It isn’t looking for a better cigarette filter or a softer face tissue or a longer-lasting house paint, God help us. Everybody talks about research and practically nobody in this country’s doing it.

DYNAMITE MONEY

Had I been a Bokononist then, pondering the miraculously intricate chain of events that had brought dynamite money to that particular tombstone company, I might have whispered, “Busy, busy, busy.”

Busy, busy, busy, is what we Bokononists whisper whenever we think of how complicated and unpredictable the machinery of life really is.

But all I could say as a Christian then was, “Life is sure funny sometimes.”

MEOW

My second wife had left me on the grounds that I was too pessimistic for an optimist to live with.

THE BOKONONIST METHOD FOR HANDLING CAESAR

There was a quotation from The Books of Bokonon on the page before me. Those words leapt from the page and into my mind, and they were welcomed there.
The words were a paraphrase of the suggestion by Jesus: “Render therefore unto Caesar the things which are Caesar’s.”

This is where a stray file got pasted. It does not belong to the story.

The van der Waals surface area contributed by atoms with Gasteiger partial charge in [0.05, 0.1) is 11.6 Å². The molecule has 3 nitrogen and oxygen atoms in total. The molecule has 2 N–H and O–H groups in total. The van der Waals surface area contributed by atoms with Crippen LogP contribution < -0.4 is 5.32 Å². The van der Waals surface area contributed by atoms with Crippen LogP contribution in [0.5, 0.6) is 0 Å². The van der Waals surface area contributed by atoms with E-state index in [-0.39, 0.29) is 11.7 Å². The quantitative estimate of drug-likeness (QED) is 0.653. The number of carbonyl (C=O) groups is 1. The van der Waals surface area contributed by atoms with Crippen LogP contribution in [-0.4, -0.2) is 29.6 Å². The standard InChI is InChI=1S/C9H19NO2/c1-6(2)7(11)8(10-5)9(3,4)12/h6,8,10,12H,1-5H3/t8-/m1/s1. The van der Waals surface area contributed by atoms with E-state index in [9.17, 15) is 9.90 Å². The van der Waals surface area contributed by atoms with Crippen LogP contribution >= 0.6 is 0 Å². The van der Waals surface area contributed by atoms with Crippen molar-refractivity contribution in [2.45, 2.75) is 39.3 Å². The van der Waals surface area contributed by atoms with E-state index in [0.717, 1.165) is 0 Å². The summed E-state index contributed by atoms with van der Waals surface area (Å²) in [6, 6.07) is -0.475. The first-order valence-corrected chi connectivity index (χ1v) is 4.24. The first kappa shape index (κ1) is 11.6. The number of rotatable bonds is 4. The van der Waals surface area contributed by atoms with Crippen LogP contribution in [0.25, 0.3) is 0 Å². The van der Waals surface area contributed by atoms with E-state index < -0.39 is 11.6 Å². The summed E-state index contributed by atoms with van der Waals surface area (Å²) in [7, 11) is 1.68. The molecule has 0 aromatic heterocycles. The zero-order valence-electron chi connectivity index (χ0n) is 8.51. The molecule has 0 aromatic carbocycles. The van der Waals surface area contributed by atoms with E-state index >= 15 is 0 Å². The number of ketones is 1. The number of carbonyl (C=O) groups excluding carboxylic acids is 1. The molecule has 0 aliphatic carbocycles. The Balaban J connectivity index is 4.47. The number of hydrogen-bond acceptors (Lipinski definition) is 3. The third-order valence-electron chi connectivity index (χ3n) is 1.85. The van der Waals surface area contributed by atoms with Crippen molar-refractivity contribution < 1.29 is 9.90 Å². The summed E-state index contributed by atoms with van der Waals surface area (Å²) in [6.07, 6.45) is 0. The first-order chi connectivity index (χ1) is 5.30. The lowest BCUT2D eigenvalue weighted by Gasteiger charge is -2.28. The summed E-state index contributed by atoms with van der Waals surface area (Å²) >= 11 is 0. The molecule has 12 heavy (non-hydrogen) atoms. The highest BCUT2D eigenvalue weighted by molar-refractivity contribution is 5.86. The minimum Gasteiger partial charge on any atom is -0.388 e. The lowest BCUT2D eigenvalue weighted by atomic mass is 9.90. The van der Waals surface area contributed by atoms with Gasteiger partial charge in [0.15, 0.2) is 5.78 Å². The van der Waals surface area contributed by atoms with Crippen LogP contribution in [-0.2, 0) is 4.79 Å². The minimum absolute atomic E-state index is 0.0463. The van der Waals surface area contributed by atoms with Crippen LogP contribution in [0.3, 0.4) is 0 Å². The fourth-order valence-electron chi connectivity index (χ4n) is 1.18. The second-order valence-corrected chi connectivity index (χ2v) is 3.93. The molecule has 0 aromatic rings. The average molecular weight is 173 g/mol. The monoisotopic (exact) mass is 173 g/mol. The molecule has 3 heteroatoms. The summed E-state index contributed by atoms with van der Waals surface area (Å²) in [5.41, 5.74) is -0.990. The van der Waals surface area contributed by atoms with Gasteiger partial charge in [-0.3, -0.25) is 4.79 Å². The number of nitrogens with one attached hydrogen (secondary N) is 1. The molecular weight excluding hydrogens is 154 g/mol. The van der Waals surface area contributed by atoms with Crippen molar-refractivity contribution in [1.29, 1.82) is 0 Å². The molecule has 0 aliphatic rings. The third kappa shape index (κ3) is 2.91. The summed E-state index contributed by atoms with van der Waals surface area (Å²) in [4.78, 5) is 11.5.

Bokonon’s paraphrase was this:
“Pay no attention to Caesar. Caesar doesn’t have the slightest idea what’s really going on.”

A BIG MOSAIC

You’ll forget it when you’re dead, and so will I. When I’m dead, I’m going to forget everything—and I advise you to do the same.”
“Has she been posing for this or are you working from photographs or what?”
“I’m working from or what.”
“What?”
“I’m working from or what.” He tapped his temple. “It’s all in this enviable head of mine.”

RING OF STEEL

Truth was the enemy of the people, because the truth was so terrible, so Bokonon made it his business to provide the people with better and better lies.”

A WHITE BRIDE FOR THE SON OF A PULLMAN PORTER

“Don’t try,” he said. “Just pretend you understand.”
“That’s—that’s very good advice,” I went limp.
Castle quoted another poem:
Tiger got to hunt,
Bird got to fly;
Man got to sit and wonder, “Why, why, why?”
Tiger got to sleep,
Bird got to land;
Man got to tell himself he understand.